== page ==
This is the first publication of papers from the international ‘Christ and the Jewish People Consultations’ (CJPC), a symposium series flowing out of the celebration on September 25th-28th, 2005 of the fortieth anniversary of the promulgation of Nostra Aetate by the Second Vatican Council. Mandated by the Pontifical Commission for Religious Relations with the Jews, this volume is accompanied by a foreword from the Commission’s president from 2001 to 2010, Walter Cardinal Kasper, who also headed the Pontifical Council for Promoting Christian Unity during that time. Hosting and organizing institutions of the original “Nostra Aetate Today” fortieth anniversary conference and of this round of consultations included the Cardinal Bea Center for Judaic Studies of the Pontifical Gregorian University at Rome, the Joseph Cardinal Bernardin Center at Catholic Theological Union at Chicago, the Center for Christian-Jewish Understanding of Sacred Heart University at Fairfield, Connecticut, the Center for Christian-Jewish Learning at Boston College, the Catholic University of Louvain and the Theology Department of Notre Dame University at South Bend, Indiana, and Saint Patrick’s College, Maynooth, Ireland, Union Theological Seminary in the City of New York, the Institute for Jewish-Catholic Relations of Saint Joseph’s University in Philadelphia, the Institute for Jewish and Christian Studies at Goucher College in Baltimore, Xavier University in Cincinnati, the Central Committee of German Catholics, the Episcopal Academy of the Catholic Diocese of Aachen, the University of Salzburg, the Woolf Institute of Abrahamic Faiths of Saint Edmund’s College at Cambridge, Hebrew University at Jerusalem, Leo Baeck College, London and the Swedish Theological Institute in Jerusalem. A subject index and directory of contributors is provided.
In his foreword, Cardinal Kasper traces the progress of Christian and Jewish dialog from Nostra Aetate in 1965 to Dabru Emet, an unofficial Jewish declaration on Christianity and Jewish-Christian relations issued by the National Jewish Scholars Conference in 2000, to The Jewish People and Their Sacred Scriptures in the Christian Bible, an official document of the Pontifical Biblical Commission issued in 2001.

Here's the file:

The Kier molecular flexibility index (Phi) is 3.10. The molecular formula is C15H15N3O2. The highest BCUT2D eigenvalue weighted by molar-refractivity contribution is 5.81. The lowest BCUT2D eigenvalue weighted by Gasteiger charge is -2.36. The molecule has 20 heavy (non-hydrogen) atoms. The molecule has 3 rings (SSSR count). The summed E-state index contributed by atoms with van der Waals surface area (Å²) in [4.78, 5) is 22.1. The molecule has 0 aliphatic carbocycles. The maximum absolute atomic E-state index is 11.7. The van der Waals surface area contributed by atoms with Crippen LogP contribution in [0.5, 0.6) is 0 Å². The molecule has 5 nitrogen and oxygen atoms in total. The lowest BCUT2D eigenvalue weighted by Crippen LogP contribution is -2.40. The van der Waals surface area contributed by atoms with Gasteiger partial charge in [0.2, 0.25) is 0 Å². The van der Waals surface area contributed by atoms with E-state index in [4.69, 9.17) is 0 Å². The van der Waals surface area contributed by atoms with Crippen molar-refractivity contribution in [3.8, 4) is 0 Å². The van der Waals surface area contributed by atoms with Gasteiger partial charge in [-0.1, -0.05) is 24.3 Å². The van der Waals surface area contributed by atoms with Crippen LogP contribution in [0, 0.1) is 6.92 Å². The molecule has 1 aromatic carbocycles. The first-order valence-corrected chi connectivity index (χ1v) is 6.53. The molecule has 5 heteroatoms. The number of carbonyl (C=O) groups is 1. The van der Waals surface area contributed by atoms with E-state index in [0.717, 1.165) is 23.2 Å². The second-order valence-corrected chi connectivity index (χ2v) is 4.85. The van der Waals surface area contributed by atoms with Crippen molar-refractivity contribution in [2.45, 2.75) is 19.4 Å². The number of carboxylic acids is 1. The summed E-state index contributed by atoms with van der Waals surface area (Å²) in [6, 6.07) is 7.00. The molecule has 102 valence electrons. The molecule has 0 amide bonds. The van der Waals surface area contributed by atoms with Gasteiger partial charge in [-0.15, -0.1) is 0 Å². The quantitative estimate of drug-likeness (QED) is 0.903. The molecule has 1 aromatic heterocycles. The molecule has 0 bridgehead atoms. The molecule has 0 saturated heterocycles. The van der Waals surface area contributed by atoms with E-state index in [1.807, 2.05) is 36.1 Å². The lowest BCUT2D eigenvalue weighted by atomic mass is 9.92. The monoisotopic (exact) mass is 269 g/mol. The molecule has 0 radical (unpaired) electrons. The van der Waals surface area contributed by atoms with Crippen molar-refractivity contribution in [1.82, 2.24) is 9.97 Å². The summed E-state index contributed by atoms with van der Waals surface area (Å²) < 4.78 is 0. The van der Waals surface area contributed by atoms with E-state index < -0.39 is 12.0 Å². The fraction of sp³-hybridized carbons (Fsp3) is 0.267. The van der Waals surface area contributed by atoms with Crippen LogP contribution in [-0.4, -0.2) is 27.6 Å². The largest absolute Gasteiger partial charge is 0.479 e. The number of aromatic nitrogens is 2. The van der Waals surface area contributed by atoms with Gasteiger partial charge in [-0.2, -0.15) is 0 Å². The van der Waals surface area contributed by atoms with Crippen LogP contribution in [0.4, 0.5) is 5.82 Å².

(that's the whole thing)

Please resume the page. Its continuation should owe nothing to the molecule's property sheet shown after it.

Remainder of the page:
Following an introductory essay in memory of consultation partner Michael Signer by Philip Cunningham, in which Nostra Aetate is also memorialized as a turning point for all Christian theology, the papers are grouped by twos and threes under the following flashpoints in understanding and relations between Christians and Jews: the exinanition and crucifixion of Jesus, ecclesiology and the end of supercessionism, the incarnation and the Jewish identity of Jesus, Jewish monotheism and the Holy Trinity, the Old Covenant-New Covenant dichotomy. For each set of papers by Catholic scholars, there is a Jewish response.
All of the articles and responses are of a brilliance that makes the reader wish to hear more. Two that may stand out to the Catholic reader particularly are Marc Saperstein’s response to John T. Pawlikowski’s “Historical Memory and Jewish-Christian Relations” and Mary C. Boys’ “Facing History: The Church and Its Teaching on the Death of Jesus,” and Liam Tracey’s “Affirmation of Jewish Covenantal Vitality and the Church’s Liturgical Life.” Saperstein calls on the historical memory of a Papacy in defense of the Jewish community and its religious integrity in Europe. Tracey celebrates the post-Vatican II inclusion of Old Testament pericopes as the First Reading for most of the liturgical year in the Roman rite, but points to pressure to drop this in the revised order for the Mass and to the danger of a real setback in the initiative begun by Nostra Aetate and Vatican II. Without undue digression, the second of two essays on the Jewish identity of Jesus, by Barbara U. Meyer, establishes the contemporary context of Christian insistence on this dimension of Christology in the Church’s struggle with the political theology inspired by National Socialism. Adam Gregerman’s recapitulation and response to the three essays on Trinitarian theology expounds the radical Jewish and Biblical affirmation of God as utterly and dynamically One as distinct from any simplex unitarianism. Daniel J. Harrington’s postulation of a gradual communal and institutional separation of Christianity from Judaism (based in part on the persistent existence of the Hebrew Christian Ebionites, with contemporary analogs in the movement of Jews into Christianity without abandoning observance of Torah) may astonish some who thought that the Bar Kokhba Revolt was the final moment in a whole series of partings of the way between the two Biblical communities and faiths.
This is a volume of enduring importance in the field of Jewish and Christian dialog. It ought to be considered for common reading by any dialog group that has worked its way through The Jewish People and Their Sacred Scriptures in the Christian Bible.